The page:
"Most people think of love as a feeling," says David Richo, "but love is not so much a feeling as a way of being present." In this book, Richo offers a fresh perspective on love and relationships—one that focuses not on finding an ideal mate, but on becoming a more loving and realistic person. Drawing on the Buddhist concept of mindfulness, How to Be an Adult in Relationships explores five hallmarks of mindful loving and how they play a key role in our relationships throughout life: 1. Attention to the present moment; observing, listening, and noticing all the feelings at play in our relationships. 2. Acceptance of ourselves and others just as we are. 3. Appreciation of all our gifts, our limits, our longings, and our poignant human predicament. 4. Affection shown through holding and touching in respectful ways. 5. Allowing life and love to be just as they are, with all their ecstasy and ache, without trying to take control. When deeply understood and applied, these five simple concepts—what Richo calls the five A's—form the basis of mature love. They help us to move away from judgment, fear, and blame to a position of openness, compassion, and realism about life and relationships. By giving and receiving these five A's, relationships become deeper and more meaningful, and they become a ground for personal transformation.
how to be an adult in relationships
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"Most people think of love as a feeling," says David Richo, "but love is not so much a feeling as a way of being present." In this book, Richo offers a fresh perspective on love and relationships-- one that focuses not on finding an ideal mate, but on becoming a more loving and realistic person. Drawing on the Buddhist concept of mindfulness, How to Be an Adult in Relationships explores five hallmarks of mindful loving and how they play a key role in our relationships throughout life:1. Attention to the present moment; observing, listening, and noticing all the feelings at play in our relationships.2. Acceptance of ourselves and others just as we are.3. Appreciation of all our gifts, our limits, our longings, and our poignant human predicament.4. Affection is shown through holding and touching in respectful ways.5. Allowing life and love to be just as they are, with all their ecstasy and ache, without trying to take control.When deeply understood and applied, these five simple concepts-- what Richo calls the five A's-- form the basis of mature love. They help us to move away from judgment, fear, and blame to a position of openness, compassion, and realism about life and relationships. By giving and receiving these five A's, relationships become deeper and more meaningful, and they become a ground for personal transformation.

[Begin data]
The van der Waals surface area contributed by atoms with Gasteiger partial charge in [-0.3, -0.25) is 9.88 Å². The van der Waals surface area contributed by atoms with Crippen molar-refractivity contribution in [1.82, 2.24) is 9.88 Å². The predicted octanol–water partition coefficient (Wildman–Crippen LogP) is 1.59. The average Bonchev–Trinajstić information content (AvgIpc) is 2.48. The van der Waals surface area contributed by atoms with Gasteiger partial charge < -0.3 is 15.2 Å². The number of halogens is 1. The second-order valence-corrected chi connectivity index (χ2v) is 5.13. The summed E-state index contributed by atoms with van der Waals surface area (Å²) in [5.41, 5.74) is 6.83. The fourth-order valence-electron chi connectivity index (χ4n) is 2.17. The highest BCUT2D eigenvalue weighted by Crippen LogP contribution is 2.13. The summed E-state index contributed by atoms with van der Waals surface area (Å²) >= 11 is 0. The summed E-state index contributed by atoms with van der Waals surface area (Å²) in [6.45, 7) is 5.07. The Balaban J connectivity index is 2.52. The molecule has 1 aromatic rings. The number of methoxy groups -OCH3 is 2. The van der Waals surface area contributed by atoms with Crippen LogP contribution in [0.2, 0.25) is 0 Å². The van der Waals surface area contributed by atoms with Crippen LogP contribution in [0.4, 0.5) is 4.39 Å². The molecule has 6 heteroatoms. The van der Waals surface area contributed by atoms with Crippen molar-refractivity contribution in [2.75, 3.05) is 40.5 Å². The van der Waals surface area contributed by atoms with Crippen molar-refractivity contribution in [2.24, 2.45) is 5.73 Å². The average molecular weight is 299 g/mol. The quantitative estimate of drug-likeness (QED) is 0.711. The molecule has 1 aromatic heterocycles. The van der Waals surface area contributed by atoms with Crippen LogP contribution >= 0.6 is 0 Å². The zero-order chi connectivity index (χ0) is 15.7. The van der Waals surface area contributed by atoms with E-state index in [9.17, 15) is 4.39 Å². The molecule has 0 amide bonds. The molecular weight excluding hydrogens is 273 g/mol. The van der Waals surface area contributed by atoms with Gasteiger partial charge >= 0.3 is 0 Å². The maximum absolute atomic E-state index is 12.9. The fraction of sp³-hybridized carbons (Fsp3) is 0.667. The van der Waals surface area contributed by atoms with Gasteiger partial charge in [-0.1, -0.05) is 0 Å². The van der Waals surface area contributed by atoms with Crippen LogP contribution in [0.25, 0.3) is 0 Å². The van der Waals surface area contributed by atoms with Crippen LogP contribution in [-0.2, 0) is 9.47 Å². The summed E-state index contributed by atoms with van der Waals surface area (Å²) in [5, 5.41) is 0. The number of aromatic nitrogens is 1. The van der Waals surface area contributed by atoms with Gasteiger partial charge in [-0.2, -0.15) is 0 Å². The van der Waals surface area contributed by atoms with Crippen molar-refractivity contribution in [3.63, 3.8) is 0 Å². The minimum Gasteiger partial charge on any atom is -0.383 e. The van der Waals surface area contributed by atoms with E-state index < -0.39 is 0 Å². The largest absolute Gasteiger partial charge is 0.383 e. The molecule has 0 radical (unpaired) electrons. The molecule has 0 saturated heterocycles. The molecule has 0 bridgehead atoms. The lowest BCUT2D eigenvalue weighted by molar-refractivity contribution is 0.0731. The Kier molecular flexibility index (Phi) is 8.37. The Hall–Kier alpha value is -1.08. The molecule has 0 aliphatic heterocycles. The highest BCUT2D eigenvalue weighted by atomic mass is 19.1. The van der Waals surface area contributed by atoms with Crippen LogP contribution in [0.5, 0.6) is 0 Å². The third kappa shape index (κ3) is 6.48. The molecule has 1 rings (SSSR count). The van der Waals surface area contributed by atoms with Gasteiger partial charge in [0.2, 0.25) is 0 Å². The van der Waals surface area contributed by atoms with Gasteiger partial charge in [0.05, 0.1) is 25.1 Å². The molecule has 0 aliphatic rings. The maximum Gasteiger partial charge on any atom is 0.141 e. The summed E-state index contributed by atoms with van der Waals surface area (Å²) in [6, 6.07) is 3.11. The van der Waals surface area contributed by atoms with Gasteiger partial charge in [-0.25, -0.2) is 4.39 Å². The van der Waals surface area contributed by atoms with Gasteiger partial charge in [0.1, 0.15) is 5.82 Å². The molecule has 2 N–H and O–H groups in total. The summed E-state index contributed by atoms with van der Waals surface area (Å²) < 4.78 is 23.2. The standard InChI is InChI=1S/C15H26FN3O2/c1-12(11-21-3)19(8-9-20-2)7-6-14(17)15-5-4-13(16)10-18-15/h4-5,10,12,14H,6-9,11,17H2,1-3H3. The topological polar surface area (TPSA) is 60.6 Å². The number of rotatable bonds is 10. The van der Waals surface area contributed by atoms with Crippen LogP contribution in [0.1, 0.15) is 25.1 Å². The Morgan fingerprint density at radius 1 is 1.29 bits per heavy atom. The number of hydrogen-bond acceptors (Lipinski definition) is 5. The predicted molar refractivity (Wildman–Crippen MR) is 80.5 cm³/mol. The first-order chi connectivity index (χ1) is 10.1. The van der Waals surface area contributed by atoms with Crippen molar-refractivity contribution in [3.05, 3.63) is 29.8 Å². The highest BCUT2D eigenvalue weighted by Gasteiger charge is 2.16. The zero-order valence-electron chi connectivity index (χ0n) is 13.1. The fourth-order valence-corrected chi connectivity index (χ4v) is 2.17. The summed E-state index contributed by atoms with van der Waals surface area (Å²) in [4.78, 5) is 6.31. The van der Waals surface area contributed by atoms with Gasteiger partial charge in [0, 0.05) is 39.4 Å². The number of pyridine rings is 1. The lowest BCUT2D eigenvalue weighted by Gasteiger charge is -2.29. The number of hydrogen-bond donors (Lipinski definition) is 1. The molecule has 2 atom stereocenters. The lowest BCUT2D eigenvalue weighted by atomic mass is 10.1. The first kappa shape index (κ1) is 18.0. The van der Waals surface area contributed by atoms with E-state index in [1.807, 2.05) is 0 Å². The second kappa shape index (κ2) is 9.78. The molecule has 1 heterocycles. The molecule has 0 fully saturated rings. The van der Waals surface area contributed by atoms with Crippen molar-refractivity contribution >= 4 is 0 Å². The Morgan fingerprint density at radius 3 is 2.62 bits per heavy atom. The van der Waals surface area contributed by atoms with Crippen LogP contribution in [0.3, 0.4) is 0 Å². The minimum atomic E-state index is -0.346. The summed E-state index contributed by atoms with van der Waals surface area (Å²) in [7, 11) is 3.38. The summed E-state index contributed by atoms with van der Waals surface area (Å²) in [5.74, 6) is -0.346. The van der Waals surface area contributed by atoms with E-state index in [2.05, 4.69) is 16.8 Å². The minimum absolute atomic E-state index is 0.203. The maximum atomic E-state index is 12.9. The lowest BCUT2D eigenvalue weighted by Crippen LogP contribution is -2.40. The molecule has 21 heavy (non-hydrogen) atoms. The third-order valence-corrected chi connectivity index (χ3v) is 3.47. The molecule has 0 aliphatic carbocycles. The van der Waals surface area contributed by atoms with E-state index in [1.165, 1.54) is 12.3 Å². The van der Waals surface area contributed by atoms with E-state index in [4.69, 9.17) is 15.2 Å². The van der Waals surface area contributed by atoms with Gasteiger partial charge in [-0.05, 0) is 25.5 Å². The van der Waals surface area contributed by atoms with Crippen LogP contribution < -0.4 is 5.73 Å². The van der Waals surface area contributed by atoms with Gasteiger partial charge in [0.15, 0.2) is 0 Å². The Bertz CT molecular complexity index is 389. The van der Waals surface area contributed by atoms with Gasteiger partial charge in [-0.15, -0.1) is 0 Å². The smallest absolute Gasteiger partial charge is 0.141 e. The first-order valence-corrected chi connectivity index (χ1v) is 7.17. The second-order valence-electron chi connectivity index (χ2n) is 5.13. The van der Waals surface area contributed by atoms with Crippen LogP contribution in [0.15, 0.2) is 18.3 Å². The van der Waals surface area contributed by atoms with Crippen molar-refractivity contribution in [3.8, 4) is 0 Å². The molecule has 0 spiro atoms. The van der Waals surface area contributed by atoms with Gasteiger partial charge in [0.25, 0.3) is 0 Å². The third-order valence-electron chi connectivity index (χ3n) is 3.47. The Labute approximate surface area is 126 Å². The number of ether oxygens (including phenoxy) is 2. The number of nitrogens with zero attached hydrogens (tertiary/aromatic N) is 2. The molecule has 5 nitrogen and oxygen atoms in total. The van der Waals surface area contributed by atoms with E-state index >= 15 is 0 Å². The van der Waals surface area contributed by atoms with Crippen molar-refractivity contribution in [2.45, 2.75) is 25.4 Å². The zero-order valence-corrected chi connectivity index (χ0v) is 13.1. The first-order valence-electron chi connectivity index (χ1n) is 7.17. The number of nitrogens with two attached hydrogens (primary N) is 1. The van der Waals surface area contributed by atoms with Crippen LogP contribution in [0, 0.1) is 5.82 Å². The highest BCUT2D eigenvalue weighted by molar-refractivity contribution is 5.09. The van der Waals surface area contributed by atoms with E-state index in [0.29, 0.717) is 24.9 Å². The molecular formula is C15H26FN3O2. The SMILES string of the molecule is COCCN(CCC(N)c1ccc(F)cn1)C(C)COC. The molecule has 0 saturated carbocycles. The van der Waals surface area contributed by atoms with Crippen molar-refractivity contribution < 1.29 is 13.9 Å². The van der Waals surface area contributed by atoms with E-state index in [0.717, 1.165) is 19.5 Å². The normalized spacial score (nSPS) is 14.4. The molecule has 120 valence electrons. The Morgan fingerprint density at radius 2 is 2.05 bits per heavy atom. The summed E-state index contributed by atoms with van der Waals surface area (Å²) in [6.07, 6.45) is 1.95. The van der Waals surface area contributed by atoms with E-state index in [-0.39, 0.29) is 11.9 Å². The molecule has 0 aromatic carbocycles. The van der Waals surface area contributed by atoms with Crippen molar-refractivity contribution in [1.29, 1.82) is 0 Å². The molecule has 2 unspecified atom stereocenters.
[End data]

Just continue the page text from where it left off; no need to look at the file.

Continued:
Using the metaphor of the heroic journey, the author shows readers the way to psychological and spiritual health.
We were made to love and be loved. Loving ourselves and others is in our genetic code. It’s nothing other than the purpose of our lives—but knowing that doesn’t make it easy to do. We may find it a challenge to love ourselves. We may have a hard time letting love in from others. We’re often afraid of getting hurt. It is also sometimes scary for us to share love with those around us—and love that isn't shared leaves us feeling flat and unfulfilled. David Richo provides the tools here for learning how to love in evolved adult ways—beginning with getting past the barriers that keep us from loving ourselves, then showing how we can learn to open to love others. He provides wisdom from Buddhism, psychology, and a range of spiritual traditions, along with a wealth of practices both for avoiding the pitfalls that can occur in love relationships and for enhancing the way love shows up in our lives. He then leads us on to love’s inevitable outcome: developing a heart that loves universally and indiscriminately. This transcendent and unconditional love isn’t just for a heroic few, Dave shows, it’s everyone’s magnificent calling.